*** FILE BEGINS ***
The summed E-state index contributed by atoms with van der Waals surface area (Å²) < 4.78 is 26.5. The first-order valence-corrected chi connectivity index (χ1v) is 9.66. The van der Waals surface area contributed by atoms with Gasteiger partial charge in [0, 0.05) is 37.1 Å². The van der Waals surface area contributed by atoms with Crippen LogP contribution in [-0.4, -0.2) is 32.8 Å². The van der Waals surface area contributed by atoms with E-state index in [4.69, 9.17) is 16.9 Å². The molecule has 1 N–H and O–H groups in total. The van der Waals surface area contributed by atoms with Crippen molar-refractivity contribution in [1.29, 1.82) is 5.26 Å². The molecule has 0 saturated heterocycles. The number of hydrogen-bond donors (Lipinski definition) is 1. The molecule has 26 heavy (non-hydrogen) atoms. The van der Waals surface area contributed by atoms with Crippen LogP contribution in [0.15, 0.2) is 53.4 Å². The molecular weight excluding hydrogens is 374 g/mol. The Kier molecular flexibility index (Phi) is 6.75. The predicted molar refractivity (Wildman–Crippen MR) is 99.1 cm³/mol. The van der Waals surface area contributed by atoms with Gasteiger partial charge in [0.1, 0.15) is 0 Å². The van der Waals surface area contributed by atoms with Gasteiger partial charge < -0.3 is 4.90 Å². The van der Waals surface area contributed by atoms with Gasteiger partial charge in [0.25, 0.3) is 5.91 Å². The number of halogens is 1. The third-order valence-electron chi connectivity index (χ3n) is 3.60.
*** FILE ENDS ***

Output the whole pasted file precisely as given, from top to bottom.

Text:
The summed E-state index contributed by atoms with van der Waals surface area (Å²) < 4.78 is 26.5. The first-order valence-corrected chi connectivity index (χ1v) is 9.66. The van der Waals surface area contributed by atoms with Gasteiger partial charge in [0, 0.05) is 37.1 Å². The van der Waals surface area contributed by atoms with Crippen LogP contribution in [-0.4, -0.2) is 32.8 Å². The van der Waals surface area contributed by atoms with E-state index in [4.69, 9.17) is 16.9 Å². The molecule has 1 N–H and O–H groups in total. The van der Waals surface area contributed by atoms with Crippen molar-refractivity contribution in [1.29, 1.82) is 5.26 Å². The molecule has 0 saturated heterocycles. The number of hydrogen-bond donors (Lipinski definition) is 1. The molecule has 26 heavy (non-hydrogen) atoms. The van der Waals surface area contributed by atoms with Crippen LogP contribution in [0.15, 0.2) is 53.4 Å². The molecular weight excluding hydrogens is 374 g/mol. The Kier molecular flexibility index (Phi) is 6.75. The predicted molar refractivity (Wildman–Crippen MR) is 99.1 cm³/mol. The van der Waals surface area contributed by atoms with Gasteiger partial charge in [0.1, 0.15) is 0 Å². The van der Waals surface area contributed by atoms with Gasteiger partial charge < -0.3 is 4.90 Å². The van der Waals surface area contributed by atoms with Gasteiger partial charge in [0.25, 0.3) is 5.91 Å². The number of halogens is 1. The third-order valence-electron chi connectivity index (χ3n) is 3.60.